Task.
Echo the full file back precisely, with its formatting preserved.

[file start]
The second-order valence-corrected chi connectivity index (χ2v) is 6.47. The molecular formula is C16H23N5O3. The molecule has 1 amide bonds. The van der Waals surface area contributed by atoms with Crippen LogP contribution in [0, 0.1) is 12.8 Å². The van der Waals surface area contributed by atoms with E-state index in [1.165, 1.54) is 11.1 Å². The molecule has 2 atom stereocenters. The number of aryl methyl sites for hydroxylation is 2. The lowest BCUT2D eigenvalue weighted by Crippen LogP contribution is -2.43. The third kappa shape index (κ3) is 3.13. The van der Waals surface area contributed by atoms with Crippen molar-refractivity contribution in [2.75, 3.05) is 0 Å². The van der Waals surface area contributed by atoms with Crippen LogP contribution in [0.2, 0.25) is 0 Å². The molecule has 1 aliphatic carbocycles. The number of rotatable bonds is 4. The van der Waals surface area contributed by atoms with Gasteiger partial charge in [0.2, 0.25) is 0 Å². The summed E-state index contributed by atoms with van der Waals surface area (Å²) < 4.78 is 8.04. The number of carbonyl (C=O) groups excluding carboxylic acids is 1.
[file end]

The second-order valence-corrected chi connectivity index (χ2v) is 6.47. The molecular formula is C16H23N5O3. The molecule has 1 amide bonds. The van der Waals surface area contributed by atoms with Crippen LogP contribution in [0, 0.1) is 12.8 Å². The van der Waals surface area contributed by atoms with E-state index in [1.165, 1.54) is 11.1 Å². The molecule has 2 atom stereocenters. The number of aryl methyl sites for hydroxylation is 2. The lowest BCUT2D eigenvalue weighted by Crippen LogP contribution is -2.43. The third kappa shape index (κ3) is 3.13. The van der Waals surface area contributed by atoms with Crippen molar-refractivity contribution in [2.75, 3.05) is 0 Å². The van der Waals surface area contributed by atoms with Crippen LogP contribution in [0.2, 0.25) is 0 Å². The molecule has 1 aliphatic carbocycles. The number of rotatable bonds is 4. The van der Waals surface area contributed by atoms with Gasteiger partial charge in [0.2, 0.25) is 0 Å². The summed E-state index contributed by atoms with van der Waals surface area (Å²) < 4.78 is 8.04. The number of carbonyl (C=O) groups excluding carboxylic acids is 1.